Social Media and Healthcare
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Social Media and Healthcare
Articles and Discussions on the intersection of Social Media and Healthcare.
Relevant to Healthcare Practitioners, Pharma', Insurance, Clinicians, Labs, Health IT Vendors, Health Marketeers, Health Policy Makers, Hospital Administrators.
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10 essentials of Facebook etiquette for Medical Practices

10 essentials of Facebook etiquette for Medical Practices | Social Media and Healthcare | Scoop.it

Some brands have mastered the art of Facebook marketing; others, not so much. As with any social media platform, there are rules by which we should abide. 

Over the last few weeks, we’ve offered etiquette advice for LinkedInTwitter, and Pinterest. It’s Facebook’s turn. 

On this platform, there’s one protocol for brands and another for individuals. The tips below land somewhere in between and apply to both groups: 

1. Stop asking people to “like” your updates. A few years ago, it was common to see posts that started with “Like this post if…” Sadly, it’s still common. Create remarkable content. and people will like it—and “like” it. 

If you think about it, a “like” is an empty action—the simplest form of engagement. Asking for people to like your status is cheap and adds no value to your fans’ news feeds. 

2. Don’t overpost. Quite simply, if you clog up news feeds, people are going to hide, unsubscribe, and even “unlike” your brand’s page. 

The same goes for your personal page. Obviously, we’re all free to give our friends as many updates about our lives as we want, but you should beware of the consequences. 

3. Keep those hashtags to a minimum. We’re not exactly sure how hashtags are affecting brand engagement on Facebook, given that they were introduced just this summer. But the same advice we gave for Twitter holds true for Facebook: Make sure your hashtags are relevant and not excessive.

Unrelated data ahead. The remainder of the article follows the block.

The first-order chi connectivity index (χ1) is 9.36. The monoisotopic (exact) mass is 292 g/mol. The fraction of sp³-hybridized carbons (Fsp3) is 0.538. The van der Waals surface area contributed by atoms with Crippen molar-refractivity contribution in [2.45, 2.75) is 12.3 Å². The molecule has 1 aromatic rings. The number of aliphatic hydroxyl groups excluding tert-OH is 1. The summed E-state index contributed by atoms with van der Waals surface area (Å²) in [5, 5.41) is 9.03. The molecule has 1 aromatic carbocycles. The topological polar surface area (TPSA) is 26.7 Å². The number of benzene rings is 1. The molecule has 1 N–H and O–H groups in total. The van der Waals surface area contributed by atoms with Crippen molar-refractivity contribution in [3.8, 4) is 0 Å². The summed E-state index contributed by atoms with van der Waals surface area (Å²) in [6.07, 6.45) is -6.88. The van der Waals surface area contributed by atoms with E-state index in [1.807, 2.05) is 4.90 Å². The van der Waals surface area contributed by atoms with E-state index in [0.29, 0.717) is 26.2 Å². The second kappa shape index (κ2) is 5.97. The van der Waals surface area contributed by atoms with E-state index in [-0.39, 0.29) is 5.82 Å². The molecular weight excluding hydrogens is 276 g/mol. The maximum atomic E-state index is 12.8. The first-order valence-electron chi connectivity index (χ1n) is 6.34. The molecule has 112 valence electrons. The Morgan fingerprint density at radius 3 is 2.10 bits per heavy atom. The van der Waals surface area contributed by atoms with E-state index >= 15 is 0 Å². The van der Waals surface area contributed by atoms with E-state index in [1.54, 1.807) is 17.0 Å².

4. When tragedy strikes, just shut up. We’ve dedicated entire posts to this, but there’s no reason brands should post when national/global tragedy strikes. Sending “thoughts and prayers” to the people in the affected area also feels a little thin—garnering engagement that way smacks of desperation. A better technique would be to offer your audience a way to help in the form of donations, etc. 

5. Don’t be patronizing. Condescending Corporate Brand Page has become my favorite destination on Facebook. It offers so many examples of what not to do. It’s also clear by looking at all the posts they call out that we seem to be running out of new ideas on how to engage on Facebook. 

6. There’s a fine line between real-time marketing and “brandjacking.” For brand pages, Oreo’s foray into real-time marketing during the Super Bowl power outage was great—but it was also a bit destructive overall. It inspired a ton of imitators, and their attempts at real-time marketing aren’t always relevant; they can be downright spammy. Not sure what we’re talking about? Check out this story about real-time marketing during the Oscars. 

7. Keep it positive. This one goes for the personal and the brand side. As much as you want to rant on your page, consider your audience and whether they’re really interested in hearing you. 

Ask yourself: Are we sharing this content because it serves us or our audience? 

8. No one wants to visit your brand’s mobile unfriendly Facebook tab. No one. 


9. When there’s a PR issue on your page, the worst thing to do is stay silent. So often, brands will shut down all Facebook communication when they’re facing any kind of backlash. You’re only going to exacerbate the problem by staying silent. Respond, even if it’s just along these lines: “We hear you. We’re working on it.” 

10. Personalize your reply to people who take the time to contact you. Whether it’s a direct message or a comment, the response should never be rote. Seldom does a “Thanks!” suffice. Every person who comments on your page represents an opportunity for a personal connection. Make that connection special, and you’ve got a fan for life. 

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Medical Group Practice Marketing: 5 Common Facebook Pitfalls

Medical Group Practice Marketing: 5 Common Facebook Pitfalls | Social Media and Healthcare | Scoop.it

With marketing efforts increasingly shifting to online activities like blogging and search optimization,
marketers at medical group practices need to keep up and be able to communicate effectively with their large patient base and future prospective patients. One of the best ways to do this is through social media. Twitter, Facebook, LinkedIn and others make it so much easier for you to communicate, connect, and nurture all of your patient leads. This can be especially effective in group practices who have the critical mass to enjoy greater engagment from social media activity. The biggest social media site is, of course, Facebook.